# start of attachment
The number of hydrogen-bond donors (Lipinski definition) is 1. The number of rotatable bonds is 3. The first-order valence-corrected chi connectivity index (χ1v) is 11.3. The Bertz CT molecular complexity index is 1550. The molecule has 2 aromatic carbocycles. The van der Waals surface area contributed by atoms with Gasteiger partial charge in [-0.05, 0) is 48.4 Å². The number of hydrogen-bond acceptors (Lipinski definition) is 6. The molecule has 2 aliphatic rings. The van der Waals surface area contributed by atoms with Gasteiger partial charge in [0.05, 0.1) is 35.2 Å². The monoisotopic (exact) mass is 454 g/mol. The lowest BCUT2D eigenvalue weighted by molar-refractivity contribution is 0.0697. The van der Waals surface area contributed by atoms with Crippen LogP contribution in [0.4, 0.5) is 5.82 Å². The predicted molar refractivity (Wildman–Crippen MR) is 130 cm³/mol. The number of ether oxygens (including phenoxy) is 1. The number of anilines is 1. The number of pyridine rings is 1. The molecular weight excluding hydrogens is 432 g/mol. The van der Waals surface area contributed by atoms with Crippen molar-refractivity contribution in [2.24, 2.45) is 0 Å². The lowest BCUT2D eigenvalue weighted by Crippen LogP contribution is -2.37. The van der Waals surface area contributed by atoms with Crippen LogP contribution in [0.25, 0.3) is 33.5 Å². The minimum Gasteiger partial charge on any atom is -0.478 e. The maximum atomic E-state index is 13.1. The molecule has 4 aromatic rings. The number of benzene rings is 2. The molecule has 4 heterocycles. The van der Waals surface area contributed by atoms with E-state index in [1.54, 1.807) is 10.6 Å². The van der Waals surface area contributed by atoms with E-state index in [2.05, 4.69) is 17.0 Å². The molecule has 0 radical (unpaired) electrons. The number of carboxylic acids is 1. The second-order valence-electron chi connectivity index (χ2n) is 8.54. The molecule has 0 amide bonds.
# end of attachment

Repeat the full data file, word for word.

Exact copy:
The number of hydrogen-bond donors (Lipinski definition) is 1. The number of rotatable bonds is 3. The first-order valence-corrected chi connectivity index (χ1v) is 11.3. The Bertz CT molecular complexity index is 1550. The molecule has 2 aromatic carbocycles. The van der Waals surface area contributed by atoms with Gasteiger partial charge in [-0.05, 0) is 48.4 Å². The number of hydrogen-bond acceptors (Lipinski definition) is 6. The molecule has 2 aliphatic rings. The van der Waals surface area contributed by atoms with Gasteiger partial charge in [0.05, 0.1) is 35.2 Å². The monoisotopic (exact) mass is 454 g/mol. The lowest BCUT2D eigenvalue weighted by molar-refractivity contribution is 0.0697. The van der Waals surface area contributed by atoms with Crippen LogP contribution in [0.4, 0.5) is 5.82 Å². The predicted molar refractivity (Wildman–Crippen MR) is 130 cm³/mol. The number of ether oxygens (including phenoxy) is 1. The number of anilines is 1. The number of pyridine rings is 1. The molecular weight excluding hydrogens is 432 g/mol. The van der Waals surface area contributed by atoms with Crippen molar-refractivity contribution in [2.24, 2.45) is 0 Å². The lowest BCUT2D eigenvalue weighted by Crippen LogP contribution is -2.37. The van der Waals surface area contributed by atoms with Crippen LogP contribution in [0.25, 0.3) is 33.5 Å². The minimum Gasteiger partial charge on any atom is -0.478 e. The maximum atomic E-state index is 13.1. The molecule has 4 aromatic rings. The number of benzene rings is 2. The molecule has 4 heterocycles. The van der Waals surface area contributed by atoms with E-state index in [1.54, 1.807) is 10.6 Å². The van der Waals surface area contributed by atoms with E-state index in [2.05, 4.69) is 17.0 Å². The molecule has 0 radical (unpaired) electrons. The number of carboxylic acids is 1. The second-order valence-electron chi connectivity index (χ2n) is 8.54. The molecule has 0 amide bonds.